The artists of Spokane’s West Central Neighborhood are flinging open their studio doors to the public this Saturday to kick off the first ever West Central Artists’ Studio Tour. A painter, a potter, a printmaker, and a poet are among those who will give visitors free, behind-the-scenes glimpses into their inspiring places and creative processes.
The idea behind the free, self-guided tour is to shine a spotlight on the beauty of West Central Spokane.
“We love West Central and want it to stay quirky, funky, fun and diverse,” said Mardis Nenno, whose pottery studio will be a stop on the tour. “We thought that opening our doors a little bit to the rest of the city, so that people can get a feel for our neighborhood, and where our artists work and live, will highlight that.”
Ceramicist Nenno and printmaker Bethany Taylor, both West Central residents, created the tour as members of the West Central neighborhood nonprofit REACH, (Revitalizing the Economy, Arts, Culture and Housing). The artists believe that sharing the vibrant work going on in the backyards and basements of West Central will benefit more than just outside visitors to the neighborhood. Many local residents don’t realize all the creative work going on, sometimes right next door.
“We have so much to be proud of,” Nenno said. “We get a lot of bad press, of course … but we’d like to help be a part of the reminder that (West Central) doesn’t need to be fixed or totally gentrified.”
A significant element of the tour will be artist demonstrations. Tour co-creator Taylor will open the doors to her backyard printmaking shop, Interpunct-Press, in order to show how she makes posters, cards, zines, and flyers by hand. She will crank up one of the massive vintage letter press machines that she has painstakingly retrofitted and restored over the years with old-fashioned sweat and elbow grease.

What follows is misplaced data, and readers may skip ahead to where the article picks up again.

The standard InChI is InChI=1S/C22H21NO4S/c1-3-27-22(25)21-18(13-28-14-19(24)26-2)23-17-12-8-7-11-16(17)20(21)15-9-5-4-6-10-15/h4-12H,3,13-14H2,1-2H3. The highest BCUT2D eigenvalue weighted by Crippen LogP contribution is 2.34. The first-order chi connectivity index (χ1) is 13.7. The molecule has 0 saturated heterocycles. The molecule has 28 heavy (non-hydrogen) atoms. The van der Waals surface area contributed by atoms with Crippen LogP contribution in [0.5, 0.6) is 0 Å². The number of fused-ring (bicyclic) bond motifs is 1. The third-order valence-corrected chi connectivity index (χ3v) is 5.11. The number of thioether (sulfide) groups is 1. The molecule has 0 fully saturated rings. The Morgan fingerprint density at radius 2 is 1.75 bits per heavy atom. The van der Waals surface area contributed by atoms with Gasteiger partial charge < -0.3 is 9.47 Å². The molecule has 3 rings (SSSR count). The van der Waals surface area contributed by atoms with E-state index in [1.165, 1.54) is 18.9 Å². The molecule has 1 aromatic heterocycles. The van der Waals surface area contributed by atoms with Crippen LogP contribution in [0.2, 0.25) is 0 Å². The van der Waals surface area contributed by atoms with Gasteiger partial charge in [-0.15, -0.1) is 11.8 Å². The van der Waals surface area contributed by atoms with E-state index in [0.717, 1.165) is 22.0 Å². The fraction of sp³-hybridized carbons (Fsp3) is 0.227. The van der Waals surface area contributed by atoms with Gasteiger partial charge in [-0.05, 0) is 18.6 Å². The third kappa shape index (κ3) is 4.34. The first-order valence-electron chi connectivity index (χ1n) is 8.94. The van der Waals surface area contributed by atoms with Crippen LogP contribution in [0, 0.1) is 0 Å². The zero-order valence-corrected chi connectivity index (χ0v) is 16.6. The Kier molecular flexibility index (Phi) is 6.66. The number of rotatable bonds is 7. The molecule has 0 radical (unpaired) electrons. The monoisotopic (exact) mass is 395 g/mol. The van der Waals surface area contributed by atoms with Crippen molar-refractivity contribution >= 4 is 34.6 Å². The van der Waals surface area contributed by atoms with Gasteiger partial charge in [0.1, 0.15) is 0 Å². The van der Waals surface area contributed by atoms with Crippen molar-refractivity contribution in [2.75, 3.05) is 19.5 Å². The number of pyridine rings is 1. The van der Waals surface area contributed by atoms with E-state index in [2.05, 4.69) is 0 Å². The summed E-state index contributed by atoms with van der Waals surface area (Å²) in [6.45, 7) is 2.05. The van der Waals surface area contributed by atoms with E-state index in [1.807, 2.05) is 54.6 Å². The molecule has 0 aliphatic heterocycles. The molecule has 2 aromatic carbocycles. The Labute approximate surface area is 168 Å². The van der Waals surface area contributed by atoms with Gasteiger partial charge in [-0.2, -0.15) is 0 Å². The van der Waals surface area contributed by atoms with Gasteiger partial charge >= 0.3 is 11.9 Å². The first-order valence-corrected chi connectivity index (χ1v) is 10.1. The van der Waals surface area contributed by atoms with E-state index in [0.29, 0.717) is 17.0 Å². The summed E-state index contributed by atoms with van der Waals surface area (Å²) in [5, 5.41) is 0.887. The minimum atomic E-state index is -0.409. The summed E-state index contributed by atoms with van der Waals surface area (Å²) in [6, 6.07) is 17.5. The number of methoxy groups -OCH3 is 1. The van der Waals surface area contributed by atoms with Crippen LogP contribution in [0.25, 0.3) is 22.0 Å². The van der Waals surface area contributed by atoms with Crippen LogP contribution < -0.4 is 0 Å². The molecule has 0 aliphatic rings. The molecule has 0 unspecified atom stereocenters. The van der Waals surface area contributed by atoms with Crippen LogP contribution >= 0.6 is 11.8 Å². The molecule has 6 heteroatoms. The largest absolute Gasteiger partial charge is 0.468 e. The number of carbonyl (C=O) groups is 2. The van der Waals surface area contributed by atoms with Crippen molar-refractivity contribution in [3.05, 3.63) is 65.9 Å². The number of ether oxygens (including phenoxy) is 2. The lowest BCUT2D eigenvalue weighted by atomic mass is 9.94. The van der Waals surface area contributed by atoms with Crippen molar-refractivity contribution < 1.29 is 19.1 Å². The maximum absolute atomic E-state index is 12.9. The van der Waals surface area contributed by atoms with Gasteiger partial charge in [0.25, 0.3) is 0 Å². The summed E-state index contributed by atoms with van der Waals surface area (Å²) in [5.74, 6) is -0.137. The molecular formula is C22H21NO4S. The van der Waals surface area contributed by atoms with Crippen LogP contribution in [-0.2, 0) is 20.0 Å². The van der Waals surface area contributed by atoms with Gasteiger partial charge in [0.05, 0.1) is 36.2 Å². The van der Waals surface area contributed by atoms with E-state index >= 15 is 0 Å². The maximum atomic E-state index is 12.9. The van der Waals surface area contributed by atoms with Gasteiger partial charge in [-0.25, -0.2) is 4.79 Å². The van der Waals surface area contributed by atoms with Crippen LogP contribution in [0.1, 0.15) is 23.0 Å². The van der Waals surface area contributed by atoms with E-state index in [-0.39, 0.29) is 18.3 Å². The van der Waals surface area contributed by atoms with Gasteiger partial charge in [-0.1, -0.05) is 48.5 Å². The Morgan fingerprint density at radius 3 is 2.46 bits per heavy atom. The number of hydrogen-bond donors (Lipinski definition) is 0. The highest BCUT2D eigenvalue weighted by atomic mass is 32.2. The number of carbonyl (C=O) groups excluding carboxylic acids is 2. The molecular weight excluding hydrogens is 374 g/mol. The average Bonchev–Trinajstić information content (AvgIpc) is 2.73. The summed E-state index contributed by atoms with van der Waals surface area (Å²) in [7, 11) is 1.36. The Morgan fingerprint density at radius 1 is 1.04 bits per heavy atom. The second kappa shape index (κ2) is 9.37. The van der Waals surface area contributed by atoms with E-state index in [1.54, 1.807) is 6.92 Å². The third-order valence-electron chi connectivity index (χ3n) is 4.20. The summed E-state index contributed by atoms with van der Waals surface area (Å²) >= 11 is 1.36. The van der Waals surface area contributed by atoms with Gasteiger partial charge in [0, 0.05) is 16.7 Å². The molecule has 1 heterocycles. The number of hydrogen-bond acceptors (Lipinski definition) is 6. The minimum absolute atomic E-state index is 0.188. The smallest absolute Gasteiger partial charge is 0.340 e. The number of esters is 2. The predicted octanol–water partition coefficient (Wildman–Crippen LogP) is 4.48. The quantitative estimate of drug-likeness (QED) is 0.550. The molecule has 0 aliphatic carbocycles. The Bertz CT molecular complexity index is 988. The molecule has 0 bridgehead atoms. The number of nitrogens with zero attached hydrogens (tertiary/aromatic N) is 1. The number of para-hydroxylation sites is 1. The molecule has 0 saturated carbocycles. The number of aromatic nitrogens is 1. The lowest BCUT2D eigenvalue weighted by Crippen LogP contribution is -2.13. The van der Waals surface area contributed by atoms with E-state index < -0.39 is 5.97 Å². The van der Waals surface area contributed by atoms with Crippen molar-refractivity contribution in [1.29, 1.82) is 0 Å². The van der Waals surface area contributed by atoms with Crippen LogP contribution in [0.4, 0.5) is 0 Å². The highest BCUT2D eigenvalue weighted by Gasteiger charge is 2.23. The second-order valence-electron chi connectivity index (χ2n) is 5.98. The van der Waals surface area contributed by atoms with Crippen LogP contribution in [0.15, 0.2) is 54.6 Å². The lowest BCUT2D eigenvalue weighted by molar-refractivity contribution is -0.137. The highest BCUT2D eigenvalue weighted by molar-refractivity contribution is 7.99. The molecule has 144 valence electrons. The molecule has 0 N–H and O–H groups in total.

“I am the mechanic, so sometimes I have to take a machine out in the yard, tear it apart, and swear at it before I get it working again,” Taylor said, laughing. “I run a love and care triage back here.”
Both Taylor and Nenno are often asked why they bother to spend hours and hours molding clay into pots or using woodcuts to print. Isn’t there an easier way?
“People say to Mardis: ‘I can go to Ikea and get that.’ Or they say to me: ‘I can click control P and get that. Why not do that instead?’ ” Taylor said. “Artists answer that ‘why’ with everything we do, every day, with every passionate moment.”
“We answer those questions in our studios,” Taylor continued. “And then, when we hand people our objects we made ourselves, right here, I think that question is answered for the rest of their lives.”
“We don’t get many chances to see people making things by hand in this really deliberative outmoded way,” agreed Nenno, who, as a potter, uses the same processes employed thousands of years ago. “The oldest objects that we have are made of stone and clay because that is what lasts.”
There will be plenty of long-lasting, locally handmade objects and artworks to purchase along the tour route, just in time for Mother’s Day. “When you see artwork in the place where it’s actually created, there is an extra sense of worth to it,” Taylor said. “These pieces are an experience, not like Amazon or a shopping mall.”
Other artists opening their studios this Saturday will include Wendy Franklund Miller, who will demo some of her famous encaustic processes in the basement of her North Summit Avenue home. The Museum of Arts and Culture will launch a major retrospective of her work and her new book next month.
Metal sculptor Steve Wachholtz will give a rare tour of his studio on West College Avenue. Poet and printmaker Thom Caraway will show what his writer’s den looks like. Local organizations that encourage creativity are also participating in the tour, including Art Salvage, Spokane Print and Publishing Center, and Spark Central.
Educating the public about what is cool about West Central is a large part of the tour. But the daylong event is also about inspiring others to create. “People crave that handmade feel, and were here to fill that gap,” Taylor said.
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